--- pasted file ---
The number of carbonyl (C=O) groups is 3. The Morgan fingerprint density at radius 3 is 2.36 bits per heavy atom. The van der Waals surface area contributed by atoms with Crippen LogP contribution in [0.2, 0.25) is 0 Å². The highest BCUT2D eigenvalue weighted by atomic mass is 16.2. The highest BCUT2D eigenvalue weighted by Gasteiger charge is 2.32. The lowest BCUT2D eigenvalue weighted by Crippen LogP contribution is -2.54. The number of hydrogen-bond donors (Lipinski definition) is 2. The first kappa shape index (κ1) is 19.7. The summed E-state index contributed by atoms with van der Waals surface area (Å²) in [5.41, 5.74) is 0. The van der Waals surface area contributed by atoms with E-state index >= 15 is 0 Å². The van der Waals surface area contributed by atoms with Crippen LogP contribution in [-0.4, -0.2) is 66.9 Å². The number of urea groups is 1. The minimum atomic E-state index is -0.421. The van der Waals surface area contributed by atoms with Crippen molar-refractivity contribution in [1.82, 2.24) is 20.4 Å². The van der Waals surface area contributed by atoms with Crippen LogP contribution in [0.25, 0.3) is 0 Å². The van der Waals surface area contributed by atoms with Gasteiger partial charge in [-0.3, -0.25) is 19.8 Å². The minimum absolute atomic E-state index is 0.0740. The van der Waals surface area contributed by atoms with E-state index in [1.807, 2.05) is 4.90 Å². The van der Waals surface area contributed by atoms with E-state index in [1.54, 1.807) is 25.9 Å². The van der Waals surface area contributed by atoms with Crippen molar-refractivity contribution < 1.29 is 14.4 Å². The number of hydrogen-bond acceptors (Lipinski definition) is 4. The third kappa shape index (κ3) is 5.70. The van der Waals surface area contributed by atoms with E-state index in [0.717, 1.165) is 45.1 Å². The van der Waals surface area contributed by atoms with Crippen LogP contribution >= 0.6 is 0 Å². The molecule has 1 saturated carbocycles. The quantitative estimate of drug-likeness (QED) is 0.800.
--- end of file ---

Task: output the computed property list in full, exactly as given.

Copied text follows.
The number of carbonyl (C=O) groups is 3. The Morgan fingerprint density at radius 3 is 2.36 bits per heavy atom. The van der Waals surface area contributed by atoms with Crippen LogP contribution in [0.2, 0.25) is 0 Å². The highest BCUT2D eigenvalue weighted by atomic mass is 16.2. The highest BCUT2D eigenvalue weighted by Gasteiger charge is 2.32. The lowest BCUT2D eigenvalue weighted by Crippen LogP contribution is -2.54. The number of hydrogen-bond donors (Lipinski definition) is 2. The first kappa shape index (κ1) is 19.7. The summed E-state index contributed by atoms with van der Waals surface area (Å²) in [5.41, 5.74) is 0. The van der Waals surface area contributed by atoms with E-state index >= 15 is 0 Å². The van der Waals surface area contributed by atoms with Crippen LogP contribution in [-0.4, -0.2) is 66.9 Å². The number of urea groups is 1. The minimum atomic E-state index is -0.421. The van der Waals surface area contributed by atoms with Crippen molar-refractivity contribution in [1.82, 2.24) is 20.4 Å². The van der Waals surface area contributed by atoms with Crippen LogP contribution in [0.25, 0.3) is 0 Å². The van der Waals surface area contributed by atoms with Gasteiger partial charge in [-0.3, -0.25) is 19.8 Å². The minimum absolute atomic E-state index is 0.0740. The van der Waals surface area contributed by atoms with E-state index in [1.807, 2.05) is 4.90 Å². The van der Waals surface area contributed by atoms with E-state index in [1.54, 1.807) is 25.9 Å². The van der Waals surface area contributed by atoms with Crippen molar-refractivity contribution < 1.29 is 14.4 Å². The number of hydrogen-bond acceptors (Lipinski definition) is 4. The third kappa shape index (κ3) is 5.70. The van der Waals surface area contributed by atoms with E-state index in [0.717, 1.165) is 45.1 Å². The van der Waals surface area contributed by atoms with Crippen LogP contribution >= 0.6 is 0 Å². The molecule has 1 saturated carbocycles. The quantitative estimate of drug-likeness (QED) is 0.800.